Late Bloomers

THE BIG CHEESE: Unforgivably overlooked, 'Late Bloomers' finally makes its long awaited premiere for one week only.

It is called "Trub." It's a village in cheese-farming Emmental, deep in the cuckoo-clock belt. Trub is so folkloric there's an alpenhorn embroidered on theitown's flag. Bettina Oberli's wittily titled 2006 Late Bloomers, opening for a week at the BlueLight Cinemas in Cupertino, is a comedy that shows the downside of all that Swiss pastoralism.

An acute form of Calvinism left its shadow on the land, and Late Bloomers has an unusual situation: What it would be like to be the mother of the town's ornery minister and to be lectured at from the pulpit by your son?

The local shopkeeper Martha (Stephanie Glaser) is in her 80s. She's been a widow for nine months. She dresses in her best outfit when she goes to bed, in hopes she'll be found dead in it. Her dyed, scandalous pal Lisi (Heidi Maria Gl–ssner) offers to clean out Martha's closet. There, Lisi discovers evidence of a forbidden past. Back when Martha lived in the city, she'd been a corsetiere, with hopes of opening a Paris lingerie shop. Why not start anew? Some of Martha's friends discourage the plan at first: "What a fuss over clothes no one sees." But it's Martha's hypocrite of a holy son (Hanspeter Muller) who expresses the most outrage over an underwear shop in his village, with support from the unpleasant local political boss (Manfred Liechti).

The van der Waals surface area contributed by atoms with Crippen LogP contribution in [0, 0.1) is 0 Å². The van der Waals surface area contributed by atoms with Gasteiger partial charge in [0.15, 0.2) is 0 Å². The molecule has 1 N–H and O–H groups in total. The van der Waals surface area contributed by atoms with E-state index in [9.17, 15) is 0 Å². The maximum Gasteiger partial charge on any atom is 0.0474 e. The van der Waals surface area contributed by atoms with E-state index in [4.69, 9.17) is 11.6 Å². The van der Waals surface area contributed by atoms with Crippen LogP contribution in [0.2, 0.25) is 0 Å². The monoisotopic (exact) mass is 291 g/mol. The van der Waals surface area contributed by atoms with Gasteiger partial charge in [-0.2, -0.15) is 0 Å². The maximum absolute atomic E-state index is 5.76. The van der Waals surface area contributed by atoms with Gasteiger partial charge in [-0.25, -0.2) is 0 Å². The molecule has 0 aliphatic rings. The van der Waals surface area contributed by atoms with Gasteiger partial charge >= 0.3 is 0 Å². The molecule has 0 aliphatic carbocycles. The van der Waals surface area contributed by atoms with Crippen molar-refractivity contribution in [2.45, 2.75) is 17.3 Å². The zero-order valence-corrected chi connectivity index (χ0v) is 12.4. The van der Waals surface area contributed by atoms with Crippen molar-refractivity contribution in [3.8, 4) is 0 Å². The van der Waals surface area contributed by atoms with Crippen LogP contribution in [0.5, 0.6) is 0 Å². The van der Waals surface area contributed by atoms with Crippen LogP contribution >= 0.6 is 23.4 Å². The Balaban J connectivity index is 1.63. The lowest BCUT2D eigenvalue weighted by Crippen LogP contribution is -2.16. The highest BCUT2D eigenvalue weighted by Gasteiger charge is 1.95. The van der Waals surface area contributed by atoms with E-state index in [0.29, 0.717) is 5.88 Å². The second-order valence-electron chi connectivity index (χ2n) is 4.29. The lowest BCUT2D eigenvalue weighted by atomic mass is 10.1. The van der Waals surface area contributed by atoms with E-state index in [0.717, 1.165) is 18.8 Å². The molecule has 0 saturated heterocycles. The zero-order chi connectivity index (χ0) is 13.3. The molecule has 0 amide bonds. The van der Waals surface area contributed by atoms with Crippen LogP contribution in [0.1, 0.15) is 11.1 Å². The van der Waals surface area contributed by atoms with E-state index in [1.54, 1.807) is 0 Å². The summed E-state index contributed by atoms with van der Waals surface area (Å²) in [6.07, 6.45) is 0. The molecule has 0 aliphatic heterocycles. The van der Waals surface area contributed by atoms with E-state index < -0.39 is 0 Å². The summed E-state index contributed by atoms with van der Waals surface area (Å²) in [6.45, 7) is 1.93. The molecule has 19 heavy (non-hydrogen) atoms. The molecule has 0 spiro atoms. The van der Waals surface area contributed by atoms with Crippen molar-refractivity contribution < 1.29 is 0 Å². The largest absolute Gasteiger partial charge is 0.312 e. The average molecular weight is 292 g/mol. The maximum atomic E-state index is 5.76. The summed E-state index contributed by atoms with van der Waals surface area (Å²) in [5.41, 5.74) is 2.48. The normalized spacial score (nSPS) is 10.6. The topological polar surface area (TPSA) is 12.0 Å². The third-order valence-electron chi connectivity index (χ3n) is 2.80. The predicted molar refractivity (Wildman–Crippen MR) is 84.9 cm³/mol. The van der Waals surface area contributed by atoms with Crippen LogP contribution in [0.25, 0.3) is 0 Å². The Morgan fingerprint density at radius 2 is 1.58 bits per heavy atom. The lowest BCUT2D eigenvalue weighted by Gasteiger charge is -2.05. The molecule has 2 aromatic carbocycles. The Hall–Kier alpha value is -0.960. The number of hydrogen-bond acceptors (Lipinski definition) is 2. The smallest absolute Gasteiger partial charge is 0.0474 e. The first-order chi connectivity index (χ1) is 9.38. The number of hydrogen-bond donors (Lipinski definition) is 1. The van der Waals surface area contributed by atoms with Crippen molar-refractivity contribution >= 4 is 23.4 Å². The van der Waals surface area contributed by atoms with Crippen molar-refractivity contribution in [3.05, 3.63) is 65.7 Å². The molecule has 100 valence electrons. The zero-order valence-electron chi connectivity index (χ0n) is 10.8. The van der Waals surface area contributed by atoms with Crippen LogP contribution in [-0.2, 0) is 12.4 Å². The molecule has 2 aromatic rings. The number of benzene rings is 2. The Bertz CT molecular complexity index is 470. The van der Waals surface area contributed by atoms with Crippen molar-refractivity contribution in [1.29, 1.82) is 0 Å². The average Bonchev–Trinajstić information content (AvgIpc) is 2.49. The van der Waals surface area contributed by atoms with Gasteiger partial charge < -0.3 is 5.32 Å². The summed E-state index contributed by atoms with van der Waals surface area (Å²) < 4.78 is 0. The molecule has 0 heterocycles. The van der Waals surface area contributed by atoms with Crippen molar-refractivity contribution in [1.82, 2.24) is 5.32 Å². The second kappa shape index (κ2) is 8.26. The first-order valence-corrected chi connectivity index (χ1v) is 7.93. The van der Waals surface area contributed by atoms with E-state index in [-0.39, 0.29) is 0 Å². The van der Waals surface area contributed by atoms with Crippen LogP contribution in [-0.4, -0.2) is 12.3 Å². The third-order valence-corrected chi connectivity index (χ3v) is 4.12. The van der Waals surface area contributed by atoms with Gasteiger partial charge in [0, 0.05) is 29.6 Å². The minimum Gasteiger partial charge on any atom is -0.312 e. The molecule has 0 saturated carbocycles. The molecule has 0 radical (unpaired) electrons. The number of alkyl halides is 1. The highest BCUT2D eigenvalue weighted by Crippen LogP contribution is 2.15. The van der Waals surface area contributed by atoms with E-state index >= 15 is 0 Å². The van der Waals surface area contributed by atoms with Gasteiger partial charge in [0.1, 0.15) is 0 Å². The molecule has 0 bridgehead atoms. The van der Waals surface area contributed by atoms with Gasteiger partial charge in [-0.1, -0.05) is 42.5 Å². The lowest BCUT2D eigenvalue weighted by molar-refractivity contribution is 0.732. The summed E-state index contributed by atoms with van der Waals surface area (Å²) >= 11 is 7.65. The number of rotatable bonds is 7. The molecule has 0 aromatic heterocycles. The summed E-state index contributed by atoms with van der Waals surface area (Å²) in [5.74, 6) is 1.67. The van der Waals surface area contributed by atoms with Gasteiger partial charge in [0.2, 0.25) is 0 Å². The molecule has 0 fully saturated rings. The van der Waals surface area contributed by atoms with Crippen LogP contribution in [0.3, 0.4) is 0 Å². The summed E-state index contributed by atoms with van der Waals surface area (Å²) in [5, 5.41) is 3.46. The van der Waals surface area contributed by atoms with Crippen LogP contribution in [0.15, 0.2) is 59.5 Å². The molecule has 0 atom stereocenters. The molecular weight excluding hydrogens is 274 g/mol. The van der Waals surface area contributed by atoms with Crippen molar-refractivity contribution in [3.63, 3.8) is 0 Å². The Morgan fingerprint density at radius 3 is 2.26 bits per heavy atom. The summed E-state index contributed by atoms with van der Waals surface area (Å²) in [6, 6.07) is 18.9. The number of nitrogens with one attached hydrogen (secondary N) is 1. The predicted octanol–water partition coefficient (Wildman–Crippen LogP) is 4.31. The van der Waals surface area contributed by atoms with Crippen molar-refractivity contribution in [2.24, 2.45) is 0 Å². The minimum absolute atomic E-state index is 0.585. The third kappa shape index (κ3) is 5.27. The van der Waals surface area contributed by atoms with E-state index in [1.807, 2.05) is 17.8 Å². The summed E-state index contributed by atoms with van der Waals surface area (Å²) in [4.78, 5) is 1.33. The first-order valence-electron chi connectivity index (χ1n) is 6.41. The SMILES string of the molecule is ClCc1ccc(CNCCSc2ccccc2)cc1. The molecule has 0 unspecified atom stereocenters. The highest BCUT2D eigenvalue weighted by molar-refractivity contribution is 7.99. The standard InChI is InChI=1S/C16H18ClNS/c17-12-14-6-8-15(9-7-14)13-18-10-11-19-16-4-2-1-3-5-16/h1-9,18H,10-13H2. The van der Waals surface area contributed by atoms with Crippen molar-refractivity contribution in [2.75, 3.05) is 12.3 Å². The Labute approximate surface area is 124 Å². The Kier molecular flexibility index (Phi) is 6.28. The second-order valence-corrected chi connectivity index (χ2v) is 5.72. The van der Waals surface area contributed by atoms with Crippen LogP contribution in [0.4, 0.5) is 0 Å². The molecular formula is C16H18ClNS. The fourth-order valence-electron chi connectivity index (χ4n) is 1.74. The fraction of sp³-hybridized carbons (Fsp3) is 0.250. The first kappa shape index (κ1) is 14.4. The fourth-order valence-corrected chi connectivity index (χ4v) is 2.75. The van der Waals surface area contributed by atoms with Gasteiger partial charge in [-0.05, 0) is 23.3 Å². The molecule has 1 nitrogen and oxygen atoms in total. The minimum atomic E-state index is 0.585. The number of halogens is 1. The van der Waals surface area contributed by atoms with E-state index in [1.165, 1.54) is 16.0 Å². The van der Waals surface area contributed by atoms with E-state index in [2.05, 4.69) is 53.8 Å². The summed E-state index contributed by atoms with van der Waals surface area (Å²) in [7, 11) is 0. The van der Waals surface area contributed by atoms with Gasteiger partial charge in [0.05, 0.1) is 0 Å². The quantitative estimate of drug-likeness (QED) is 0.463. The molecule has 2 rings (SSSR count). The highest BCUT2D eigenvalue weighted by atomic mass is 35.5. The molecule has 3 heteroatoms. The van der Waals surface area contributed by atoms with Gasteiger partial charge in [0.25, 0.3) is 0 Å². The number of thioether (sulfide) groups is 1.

This charming Swiss entry into the Oscars never got U.S. distribution, which is hard to understand. Late Bloomers frays a bit at the end, but this wouldn't hurt the film's undeniable appeal to an older audience that can still read subtitles. The film shows as part of the new monthly International Film Showcase at BlueLight, put together by Jo Alice Canterbury and Efi Lubliner, a series begun at the landmark Orinda Theater in January 2011. "It's a work of love," Lubliner explains. "What we're picking up is normal movies—not artsy-fartsy type film—good films often based on a true story."

Lubliner grew up in different parts of Europe: "In Italy and Greece and Turkey, England—I saw Godard and De Sica, and Bergman, all subtitled. I'd like to share some of that experience. If I can share some of what I've seen on the festival circuit, that's my payback. It's better than a million dollars."

Late Bloomers

Unrated, 90 min.

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